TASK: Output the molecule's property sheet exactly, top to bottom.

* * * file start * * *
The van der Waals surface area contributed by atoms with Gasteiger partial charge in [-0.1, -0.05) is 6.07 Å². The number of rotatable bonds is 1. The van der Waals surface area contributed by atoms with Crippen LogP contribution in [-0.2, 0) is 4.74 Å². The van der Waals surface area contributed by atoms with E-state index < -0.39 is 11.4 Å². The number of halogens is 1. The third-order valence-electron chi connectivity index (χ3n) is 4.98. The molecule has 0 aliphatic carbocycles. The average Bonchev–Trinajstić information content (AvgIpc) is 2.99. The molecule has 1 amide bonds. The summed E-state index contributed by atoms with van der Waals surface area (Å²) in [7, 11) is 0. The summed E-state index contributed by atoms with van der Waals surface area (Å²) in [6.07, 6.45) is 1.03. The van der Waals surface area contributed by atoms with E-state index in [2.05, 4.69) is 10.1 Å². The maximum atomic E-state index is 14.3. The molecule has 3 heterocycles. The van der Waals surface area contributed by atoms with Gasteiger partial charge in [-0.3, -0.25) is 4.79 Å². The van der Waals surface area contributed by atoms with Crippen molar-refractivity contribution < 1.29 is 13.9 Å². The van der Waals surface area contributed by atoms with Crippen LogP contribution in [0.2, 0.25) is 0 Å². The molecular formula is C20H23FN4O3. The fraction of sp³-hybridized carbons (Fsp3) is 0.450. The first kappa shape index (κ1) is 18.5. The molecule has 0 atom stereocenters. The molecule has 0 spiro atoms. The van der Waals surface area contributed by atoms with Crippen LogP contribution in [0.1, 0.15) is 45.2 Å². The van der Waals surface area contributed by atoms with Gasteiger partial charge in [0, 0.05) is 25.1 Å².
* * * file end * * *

The van der Waals surface area contributed by atoms with Gasteiger partial charge in [-0.1, -0.05) is 6.07 Å². The number of rotatable bonds is 1. The van der Waals surface area contributed by atoms with Crippen LogP contribution in [-0.2, 0) is 4.74 Å². The van der Waals surface area contributed by atoms with E-state index < -0.39 is 11.4 Å². The number of halogens is 1. The third-order valence-electron chi connectivity index (χ3n) is 4.98. The molecule has 0 aliphatic carbocycles. The average Bonchev–Trinajstić information content (AvgIpc) is 2.99. The molecule has 1 amide bonds. The summed E-state index contributed by atoms with van der Waals surface area (Å²) in [7, 11) is 0. The summed E-state index contributed by atoms with van der Waals surface area (Å²) in [6.07, 6.45) is 1.03. The van der Waals surface area contributed by atoms with E-state index in [2.05, 4.69) is 10.1 Å². The maximum atomic E-state index is 14.3. The molecule has 3 heterocycles. The van der Waals surface area contributed by atoms with Gasteiger partial charge in [-0.3, -0.25) is 4.79 Å². The van der Waals surface area contributed by atoms with Crippen molar-refractivity contribution < 1.29 is 13.9 Å². The van der Waals surface area contributed by atoms with Crippen LogP contribution in [0.2, 0.25) is 0 Å². The molecular formula is C20H23FN4O3. The fraction of sp³-hybridized carbons (Fsp3) is 0.450. The first kappa shape index (κ1) is 18.5. The molecule has 0 atom stereocenters. The molecule has 0 spiro atoms. The van der Waals surface area contributed by atoms with Crippen LogP contribution in [0.1, 0.15) is 45.2 Å². The van der Waals surface area contributed by atoms with Gasteiger partial charge in [0, 0.05) is 25.1 Å².